Wednesday, September 16, 2009

Vespers? Vespers! Vespers

Well, I've made it, and I do like Florence... it's on a more human scale than great Rome, and frankly a lot cleaner; even the grimy bits are less befouled, whereas Rome could do with an almighty scrub. Here in Firenze you hear a terrible lot of English in the streets (I try and speak the most basic Italian, but a lot of guess which nationality don't seem to bother) - around here is not called Chianti-shire for nothing.

I almost didn't make it to the train: having arisen early, and got to St Peter's for 7 am Mass, I had to hunt for Fr Withoos and all his Aussie hangers-on, who turned out to have been shunted over to the altar of the Navicella of St Peter, where the confessionals are. What a blessing, though, to have the Traditional (oops, almost wrote "real") Mass in the Vatican Basilica. The altarpiece being of the Apostles' boat tossed by the waves, and Christ rescuing Peter when his courage failed him when attempting to walk on water, as part of my prayer afterward I prayed Salva nos, Domine, perimus (Save us, Lord, we are perishing) and the Collect of the Votive Mass of SS Peter and Paul.

After the tremendous Oblation, I had the chance to visit the last of the altars in St Peter's that I hadn't reached previously, thereby coming to the relics of SS Processus and Martinian, the gaolers and converts of the Prince of the Apostles. The others were off to breakfast, but I had to hie me back to the hotel, bolt down my own continental breakfast there (curiously, the Italians call it an American breakfast!), then rush off to Ottaviani station (dragging my baggage), and over to Termini to catch the 9 am Express train to Florence.

Once settled on board (I took the wrong seat by mistake), I read over my mini-guide to Florence, had a coffee at the bar, then read Matins (the first two Nocturns). Very strangely, the Psalms at Matins of the Sorrows of the Blessed Virgin are all out of numerical order - they run in order in every other case I can think of, just as at all the other Hours except Lauds - and I must note that Nova et Vetera has another misprint, this time in the eighth Matins responsory.

What a pity, by the way, that Italy is "united" and the Grand Duchy of Tuscany is no more! I would have loved getting that stamp in my passport. Of course, as a pupil of St Philip I should long rather for the Republic of Florence (not that it treated Dante, say, or Savonarola terribly well); indeed, being of nostalgic mind I would that it were still Etruria of old, with Etruscan spoken - however, Florentia was a Roman colony, so I suppose I oughtn't wish her away...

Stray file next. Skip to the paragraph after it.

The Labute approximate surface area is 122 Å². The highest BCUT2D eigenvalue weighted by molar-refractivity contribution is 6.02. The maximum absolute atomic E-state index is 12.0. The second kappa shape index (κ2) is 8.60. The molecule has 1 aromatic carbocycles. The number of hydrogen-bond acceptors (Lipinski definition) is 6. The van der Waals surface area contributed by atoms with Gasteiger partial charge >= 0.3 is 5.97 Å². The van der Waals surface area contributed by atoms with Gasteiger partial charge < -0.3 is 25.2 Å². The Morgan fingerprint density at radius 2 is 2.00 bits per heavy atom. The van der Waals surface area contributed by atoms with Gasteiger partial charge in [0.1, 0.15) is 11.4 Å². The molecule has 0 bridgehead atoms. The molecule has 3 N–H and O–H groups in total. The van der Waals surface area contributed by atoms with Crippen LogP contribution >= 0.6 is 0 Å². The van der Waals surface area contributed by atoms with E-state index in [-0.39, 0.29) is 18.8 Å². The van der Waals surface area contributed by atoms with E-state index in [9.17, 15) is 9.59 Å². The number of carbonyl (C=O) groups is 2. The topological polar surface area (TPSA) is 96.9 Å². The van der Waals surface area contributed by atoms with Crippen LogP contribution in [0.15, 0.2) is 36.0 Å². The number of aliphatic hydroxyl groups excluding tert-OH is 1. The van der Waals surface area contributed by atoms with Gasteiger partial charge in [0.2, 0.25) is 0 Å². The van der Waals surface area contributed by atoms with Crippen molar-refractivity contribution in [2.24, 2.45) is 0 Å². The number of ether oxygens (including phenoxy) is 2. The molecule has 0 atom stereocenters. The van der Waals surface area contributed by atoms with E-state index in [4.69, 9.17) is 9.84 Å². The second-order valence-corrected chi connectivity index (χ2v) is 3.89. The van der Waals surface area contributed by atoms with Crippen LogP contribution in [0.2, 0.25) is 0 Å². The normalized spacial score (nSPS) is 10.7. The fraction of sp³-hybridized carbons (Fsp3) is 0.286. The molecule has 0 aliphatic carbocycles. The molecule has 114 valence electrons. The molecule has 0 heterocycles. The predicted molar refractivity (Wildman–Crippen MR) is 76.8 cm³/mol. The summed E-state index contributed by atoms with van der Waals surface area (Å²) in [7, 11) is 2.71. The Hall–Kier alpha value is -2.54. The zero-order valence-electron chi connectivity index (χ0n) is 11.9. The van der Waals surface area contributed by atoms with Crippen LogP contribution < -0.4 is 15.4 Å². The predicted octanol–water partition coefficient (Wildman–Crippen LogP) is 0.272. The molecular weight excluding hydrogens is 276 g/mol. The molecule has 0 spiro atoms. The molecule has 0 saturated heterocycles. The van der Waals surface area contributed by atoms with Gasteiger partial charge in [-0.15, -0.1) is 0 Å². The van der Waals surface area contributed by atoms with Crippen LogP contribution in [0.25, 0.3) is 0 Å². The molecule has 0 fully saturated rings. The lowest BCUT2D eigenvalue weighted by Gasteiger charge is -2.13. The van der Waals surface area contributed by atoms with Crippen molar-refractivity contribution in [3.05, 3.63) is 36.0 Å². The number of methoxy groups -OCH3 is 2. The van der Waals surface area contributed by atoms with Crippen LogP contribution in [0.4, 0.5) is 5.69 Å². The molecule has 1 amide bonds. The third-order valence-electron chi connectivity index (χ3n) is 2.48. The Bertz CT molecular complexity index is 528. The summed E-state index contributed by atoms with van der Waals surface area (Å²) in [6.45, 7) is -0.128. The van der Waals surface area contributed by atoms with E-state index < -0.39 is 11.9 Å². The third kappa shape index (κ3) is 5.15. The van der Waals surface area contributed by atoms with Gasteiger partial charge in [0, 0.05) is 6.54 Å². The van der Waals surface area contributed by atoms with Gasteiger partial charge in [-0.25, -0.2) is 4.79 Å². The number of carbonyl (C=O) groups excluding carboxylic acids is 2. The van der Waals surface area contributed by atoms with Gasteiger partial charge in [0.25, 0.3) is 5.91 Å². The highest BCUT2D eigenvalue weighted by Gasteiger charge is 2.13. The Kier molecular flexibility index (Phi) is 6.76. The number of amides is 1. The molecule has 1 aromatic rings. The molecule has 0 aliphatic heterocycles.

We pulled in to Florence in good time, and a quick taxi ride later I was at my (very swish) hotel: I'm glad to have splurged on this part of my trip. Having signed in, I went for a walk about, and first to Santa Croce.

In the catastrophic flood of November 1966, the Arno burst its banks and ruined Florence: worst of all in a sense was the damage done at Santa Croce, where the Conventual Franciscans had only recently moved all their priceless artworks into a new museum, right at the lowest point on their property. It made me cry, I'm not ashamed to admit, to see Cimabue's ineffable Crucifixion, now restored as best several decades' work can do, but still parlously damaged. However, even thus, it is transcendently lovely: not all tears are in sorrow.

It took my breath away to see frescoes by Giotto, and fabulous mediaeval altarpieces. (But first, I finished off my morning Office.) I also venerated the sacred relics of Blessed Humiliana, praying her for myself and for Fr Terence (since the church belongs to his order).

On I went at last, and had some superlative gelati - excuse the Fr Z riff - of mulberry, cherry, bitter orange and rice pudding (!) flavours.

I found the Badia Fiorentina is now a centre of worship for a new community (the Monastic Communities of Jerusalem, to be precise), so before the Blessed Sacrament exposed I prayed some more. Ad te, Domine, animam meam levavi...

Then to my joy the Orsanmichele is open again, so I could go pray the Madonna delle Grazie: beauty and truth have met in her.

I saw the famous statuary outside the Signoria, then went back to my hotel for a rest...

This afternoon and evening, I visited San Carlo de' Lombardi, where also I found Exposition - I think Florence is having a religious revival of sorts - and S. Maria de' Ricci, built in expiation of a mediaeval sacrilege (a nobleman defaced Our Lady's image, but repented, just before he was justly hanged) and site of a more recent sacrilege and miracle (a vandalized crucifix shewed a sudden wondrous transformation of its face into a verisimilitude of the Man of Sorrows).

[I'm running out of time, and may have to publish this now.]
To be continued...

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